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Thursday, 6 December, 2001, 22:00 GMT
Political fallout after Omagh revelations
Omagh bombing
Omagh devastation followed misleading bomb warnings
There has been mixed political reaction to the revelations contained in the ombudsman's report on police handling of warnings about the Omagh bomb.

Nationalists have been critical of the police handling of warnings allegedly passed on before the 1998 Real IRA bomb which killed 29 people in the County Tyrone town.

However, unionists have accused Northern Ireland Police Ombudsman Nuala O'Loan of an unfair attack on the police which could divert attentions away from the hunt for the bombers.

Meanwhile, Northern Ireland Secretary John Reid said he would not comment until he had seen the final version of the report. Leaks, he said, were never helpful and usually malicious.

John Reid:
John Reid: "Nothing should detract from evil actions of bombers"

But he added: "There is one point which everyone should bear in mind. Whether or not there are lessons to be learnt in this case - and with hindsight, there will always be arguments about specifics - nothing should every distract our attention from the suffering caused to the victims and their families by the evil people who planted the bomb in Omagh."

Sinn Fein condemned the contents of the draft report.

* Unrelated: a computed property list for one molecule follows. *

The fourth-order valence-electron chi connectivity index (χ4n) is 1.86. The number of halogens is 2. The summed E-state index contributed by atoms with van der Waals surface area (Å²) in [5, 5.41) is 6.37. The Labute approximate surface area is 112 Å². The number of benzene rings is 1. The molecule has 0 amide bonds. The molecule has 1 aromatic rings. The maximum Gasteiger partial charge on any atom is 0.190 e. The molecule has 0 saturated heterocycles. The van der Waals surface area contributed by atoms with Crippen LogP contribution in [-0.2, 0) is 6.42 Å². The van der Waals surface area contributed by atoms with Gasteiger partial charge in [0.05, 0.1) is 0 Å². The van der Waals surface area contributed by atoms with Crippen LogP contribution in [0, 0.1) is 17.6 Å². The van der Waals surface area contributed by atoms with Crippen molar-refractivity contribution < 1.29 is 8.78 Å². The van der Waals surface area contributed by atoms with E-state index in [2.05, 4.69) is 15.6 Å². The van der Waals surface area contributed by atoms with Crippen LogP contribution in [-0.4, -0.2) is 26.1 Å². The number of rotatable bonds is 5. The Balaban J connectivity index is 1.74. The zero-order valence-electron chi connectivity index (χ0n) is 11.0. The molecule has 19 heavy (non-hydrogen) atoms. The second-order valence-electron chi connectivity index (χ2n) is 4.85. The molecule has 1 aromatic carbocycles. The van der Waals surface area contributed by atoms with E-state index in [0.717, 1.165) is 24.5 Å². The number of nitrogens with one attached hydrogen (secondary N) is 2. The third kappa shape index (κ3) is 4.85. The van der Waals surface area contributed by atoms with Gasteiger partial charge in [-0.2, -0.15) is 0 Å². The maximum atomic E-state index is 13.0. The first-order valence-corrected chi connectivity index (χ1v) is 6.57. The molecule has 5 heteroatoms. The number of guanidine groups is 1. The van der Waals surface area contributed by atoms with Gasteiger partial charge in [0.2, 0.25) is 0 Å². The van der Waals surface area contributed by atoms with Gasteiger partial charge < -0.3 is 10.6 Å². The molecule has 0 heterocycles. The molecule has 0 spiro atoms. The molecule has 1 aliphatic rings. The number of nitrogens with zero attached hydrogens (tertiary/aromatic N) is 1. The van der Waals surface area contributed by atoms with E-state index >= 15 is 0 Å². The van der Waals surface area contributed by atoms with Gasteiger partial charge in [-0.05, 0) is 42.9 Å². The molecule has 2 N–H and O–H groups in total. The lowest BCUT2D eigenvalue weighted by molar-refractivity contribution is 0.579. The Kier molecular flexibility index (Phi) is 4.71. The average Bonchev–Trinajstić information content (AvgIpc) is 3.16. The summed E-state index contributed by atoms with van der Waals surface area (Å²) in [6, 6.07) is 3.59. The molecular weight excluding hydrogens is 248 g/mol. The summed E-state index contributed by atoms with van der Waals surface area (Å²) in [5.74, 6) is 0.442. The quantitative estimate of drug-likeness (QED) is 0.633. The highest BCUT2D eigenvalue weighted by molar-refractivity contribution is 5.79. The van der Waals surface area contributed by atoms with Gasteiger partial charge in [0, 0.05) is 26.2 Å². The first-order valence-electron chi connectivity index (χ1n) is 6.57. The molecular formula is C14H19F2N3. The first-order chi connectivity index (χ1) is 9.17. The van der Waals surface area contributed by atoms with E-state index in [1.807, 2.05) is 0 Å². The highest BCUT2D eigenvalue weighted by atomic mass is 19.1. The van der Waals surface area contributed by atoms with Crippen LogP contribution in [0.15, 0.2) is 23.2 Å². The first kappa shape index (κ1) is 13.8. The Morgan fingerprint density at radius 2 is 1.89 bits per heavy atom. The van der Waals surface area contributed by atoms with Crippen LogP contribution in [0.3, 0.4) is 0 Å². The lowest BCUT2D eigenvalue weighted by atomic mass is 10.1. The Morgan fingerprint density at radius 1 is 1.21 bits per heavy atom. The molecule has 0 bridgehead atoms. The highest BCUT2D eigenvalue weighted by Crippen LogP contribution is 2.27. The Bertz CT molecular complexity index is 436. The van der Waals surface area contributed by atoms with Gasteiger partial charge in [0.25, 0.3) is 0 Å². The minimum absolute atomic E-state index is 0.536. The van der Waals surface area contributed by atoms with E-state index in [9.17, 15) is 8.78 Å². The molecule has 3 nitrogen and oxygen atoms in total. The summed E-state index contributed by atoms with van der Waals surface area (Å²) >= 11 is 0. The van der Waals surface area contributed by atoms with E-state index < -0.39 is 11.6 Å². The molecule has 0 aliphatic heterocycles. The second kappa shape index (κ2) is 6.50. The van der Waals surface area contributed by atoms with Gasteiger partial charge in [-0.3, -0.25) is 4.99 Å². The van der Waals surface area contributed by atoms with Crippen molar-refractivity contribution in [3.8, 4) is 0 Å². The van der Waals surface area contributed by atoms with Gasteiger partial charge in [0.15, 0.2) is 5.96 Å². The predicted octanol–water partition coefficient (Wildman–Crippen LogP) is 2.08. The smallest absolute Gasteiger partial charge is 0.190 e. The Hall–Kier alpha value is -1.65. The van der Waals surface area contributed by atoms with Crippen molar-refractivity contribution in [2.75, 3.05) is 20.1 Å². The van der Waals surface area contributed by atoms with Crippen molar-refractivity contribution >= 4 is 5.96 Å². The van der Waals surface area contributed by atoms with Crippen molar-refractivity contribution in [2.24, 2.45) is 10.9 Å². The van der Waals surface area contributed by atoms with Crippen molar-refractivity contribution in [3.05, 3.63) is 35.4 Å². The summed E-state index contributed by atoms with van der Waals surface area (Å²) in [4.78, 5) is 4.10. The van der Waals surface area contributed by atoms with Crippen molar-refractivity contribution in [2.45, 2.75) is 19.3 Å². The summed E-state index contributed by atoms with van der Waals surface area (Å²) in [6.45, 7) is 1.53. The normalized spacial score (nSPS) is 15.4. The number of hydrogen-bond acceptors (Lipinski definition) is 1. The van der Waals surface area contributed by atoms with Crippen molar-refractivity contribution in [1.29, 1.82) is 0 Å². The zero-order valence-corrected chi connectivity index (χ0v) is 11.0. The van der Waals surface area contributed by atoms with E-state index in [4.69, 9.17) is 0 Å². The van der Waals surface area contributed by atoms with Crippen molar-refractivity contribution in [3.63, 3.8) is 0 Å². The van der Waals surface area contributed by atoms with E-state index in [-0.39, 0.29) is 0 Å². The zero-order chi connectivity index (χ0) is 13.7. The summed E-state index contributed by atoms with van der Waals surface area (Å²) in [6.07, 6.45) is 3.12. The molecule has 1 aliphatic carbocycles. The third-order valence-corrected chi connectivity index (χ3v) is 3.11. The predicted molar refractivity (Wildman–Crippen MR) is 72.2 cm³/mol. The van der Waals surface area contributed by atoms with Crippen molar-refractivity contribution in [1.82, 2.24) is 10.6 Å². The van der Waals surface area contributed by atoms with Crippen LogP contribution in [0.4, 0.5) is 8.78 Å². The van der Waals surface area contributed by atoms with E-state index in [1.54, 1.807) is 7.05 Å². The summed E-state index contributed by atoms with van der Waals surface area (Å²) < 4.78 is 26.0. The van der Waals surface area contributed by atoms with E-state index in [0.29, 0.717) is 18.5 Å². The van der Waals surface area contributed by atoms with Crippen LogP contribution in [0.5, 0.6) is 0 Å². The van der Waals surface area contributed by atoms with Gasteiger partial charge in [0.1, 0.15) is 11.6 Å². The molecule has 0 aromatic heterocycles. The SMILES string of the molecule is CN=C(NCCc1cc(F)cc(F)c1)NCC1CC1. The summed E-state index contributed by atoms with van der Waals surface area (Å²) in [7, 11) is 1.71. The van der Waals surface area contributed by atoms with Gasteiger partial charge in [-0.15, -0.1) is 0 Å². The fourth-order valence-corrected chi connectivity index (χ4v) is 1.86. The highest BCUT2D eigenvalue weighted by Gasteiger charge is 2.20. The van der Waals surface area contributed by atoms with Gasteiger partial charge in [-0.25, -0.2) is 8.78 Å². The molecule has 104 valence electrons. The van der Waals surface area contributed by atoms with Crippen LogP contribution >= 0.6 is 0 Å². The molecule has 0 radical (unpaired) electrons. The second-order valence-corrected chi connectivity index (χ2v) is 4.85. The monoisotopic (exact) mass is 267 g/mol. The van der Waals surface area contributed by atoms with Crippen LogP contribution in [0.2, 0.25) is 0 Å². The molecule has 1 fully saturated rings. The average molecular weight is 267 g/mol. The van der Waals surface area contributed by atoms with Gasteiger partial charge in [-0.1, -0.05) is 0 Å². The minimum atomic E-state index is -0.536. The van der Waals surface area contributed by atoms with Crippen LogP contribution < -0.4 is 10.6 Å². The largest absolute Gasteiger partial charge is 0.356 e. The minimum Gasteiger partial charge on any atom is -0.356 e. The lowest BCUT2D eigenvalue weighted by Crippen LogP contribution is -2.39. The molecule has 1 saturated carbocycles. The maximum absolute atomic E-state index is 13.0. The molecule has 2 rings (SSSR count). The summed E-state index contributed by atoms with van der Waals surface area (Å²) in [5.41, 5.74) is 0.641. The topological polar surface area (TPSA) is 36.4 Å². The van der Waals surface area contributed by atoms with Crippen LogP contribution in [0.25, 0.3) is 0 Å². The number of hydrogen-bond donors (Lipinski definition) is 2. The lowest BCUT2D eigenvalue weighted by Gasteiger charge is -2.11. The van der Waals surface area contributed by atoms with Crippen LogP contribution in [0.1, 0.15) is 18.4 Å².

The party's Pat Doherty said the Northern Ireland chief constable's position was now untenable.

Pat Doherty:
Pat Doherty: "Special Branch must now be disbanded"
"Special Branch must now be disbanded and those who failed to act on this information from the chief constable down should now be removed from the policing structures immediately," he said.

However, the Democratic Unionist Party's Sammy Wilson said the leaked report has drawn attention away from the bombers.

Mr Wilson, a member of the new Policing Board which oversees the Police Service, accused the ombudsman of using the Omagh tragedy to pursue an anti-police agenda.

Sammy Wilson: Accusations of
Sammy Wilson: Accusations of "anti-police bias"
He said the attack on the police and Special Branch "provides further confirmation of the anti-police bias which rests within the organisation".

Mr Wilson accused Mrs O'Loan of moving the focus of the Omagh atrocity "away from the psychotic killers and turning the blame on the police".

He added: "The police are not to blame for the death and suffering which descended on Omagh. The killers who have been publicly named and are still at large laughing at the inability of the law enforcers to deal with them are.

"As the Ombudsman seeks to shift the blame to the police they must be laughing even harder."

BBC NI chief security correspondent Brian Rowan
"The report does not go so far as to say the bombing could have been prevented"

The Troubles
Understanding Northern Ireland
See also:

06 Dec 01 | Northern Ireland
Omagh families' shock at revelations
06 Dec 01 | Northern Ireland
Police critical of Omagh draft report
06 Dec 01 | Northern Ireland
The day that changed Omagh
05 Dec 01 | Northern Ireland
Government 'selective on terrorism'
15 Aug 00 | Northern Ireland
Omagh bomb victims remembered
16 Aug 99 | UK
The day the clocks stopped
17 Aug 98 | Northern Ireland
Names of those who died
16 Aug 98 | Latest News
Omagh bombing kills 28
17 Aug 98 | Northern Ireland
Scenes from the blast
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